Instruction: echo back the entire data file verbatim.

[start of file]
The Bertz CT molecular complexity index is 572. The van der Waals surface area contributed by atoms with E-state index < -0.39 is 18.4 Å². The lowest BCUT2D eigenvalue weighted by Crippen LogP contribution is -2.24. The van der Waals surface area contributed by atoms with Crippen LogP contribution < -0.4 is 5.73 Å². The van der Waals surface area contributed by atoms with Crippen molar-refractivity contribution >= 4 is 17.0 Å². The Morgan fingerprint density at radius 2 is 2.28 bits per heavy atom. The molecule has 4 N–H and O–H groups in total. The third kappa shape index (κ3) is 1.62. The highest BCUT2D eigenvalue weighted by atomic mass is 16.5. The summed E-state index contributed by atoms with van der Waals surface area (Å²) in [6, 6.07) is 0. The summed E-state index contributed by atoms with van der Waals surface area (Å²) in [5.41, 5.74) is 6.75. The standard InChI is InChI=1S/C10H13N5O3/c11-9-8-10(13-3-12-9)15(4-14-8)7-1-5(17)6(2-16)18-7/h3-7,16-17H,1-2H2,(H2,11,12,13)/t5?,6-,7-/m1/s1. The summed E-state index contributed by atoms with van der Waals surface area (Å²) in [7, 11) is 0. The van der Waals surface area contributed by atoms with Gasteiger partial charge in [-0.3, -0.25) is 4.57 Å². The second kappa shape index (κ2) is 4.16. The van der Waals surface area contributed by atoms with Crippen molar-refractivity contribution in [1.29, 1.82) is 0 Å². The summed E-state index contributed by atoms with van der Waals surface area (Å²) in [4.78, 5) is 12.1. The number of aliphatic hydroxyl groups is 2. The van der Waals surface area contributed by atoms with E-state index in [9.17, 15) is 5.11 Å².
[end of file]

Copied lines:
The Bertz CT molecular complexity index is 572. The van der Waals surface area contributed by atoms with E-state index < -0.39 is 18.4 Å². The lowest BCUT2D eigenvalue weighted by Crippen LogP contribution is -2.24. The van der Waals surface area contributed by atoms with Crippen LogP contribution < -0.4 is 5.73 Å². The van der Waals surface area contributed by atoms with Crippen molar-refractivity contribution >= 4 is 17.0 Å². The Morgan fingerprint density at radius 2 is 2.28 bits per heavy atom. The molecule has 4 N–H and O–H groups in total. The third kappa shape index (κ3) is 1.62. The highest BCUT2D eigenvalue weighted by atomic mass is 16.5. The summed E-state index contributed by atoms with van der Waals surface area (Å²) in [6, 6.07) is 0. The summed E-state index contributed by atoms with van der Waals surface area (Å²) in [5.41, 5.74) is 6.75. The standard InChI is InChI=1S/C10H13N5O3/c11-9-8-10(13-3-12-9)15(4-14-8)7-1-5(17)6(2-16)18-7/h3-7,16-17H,1-2H2,(H2,11,12,13)/t5?,6-,7-/m1/s1. The summed E-state index contributed by atoms with van der Waals surface area (Å²) in [7, 11) is 0. The van der Waals surface area contributed by atoms with Gasteiger partial charge in [-0.3, -0.25) is 4.57 Å². The second kappa shape index (κ2) is 4.16. The van der Waals surface area contributed by atoms with Crippen molar-refractivity contribution in [1.29, 1.82) is 0 Å². The summed E-state index contributed by atoms with van der Waals surface area (Å²) in [4.78, 5) is 12.1. The number of aliphatic hydroxyl groups is 2. The van der Waals surface area contributed by atoms with E-state index in [9.17, 15) is 5.11 Å².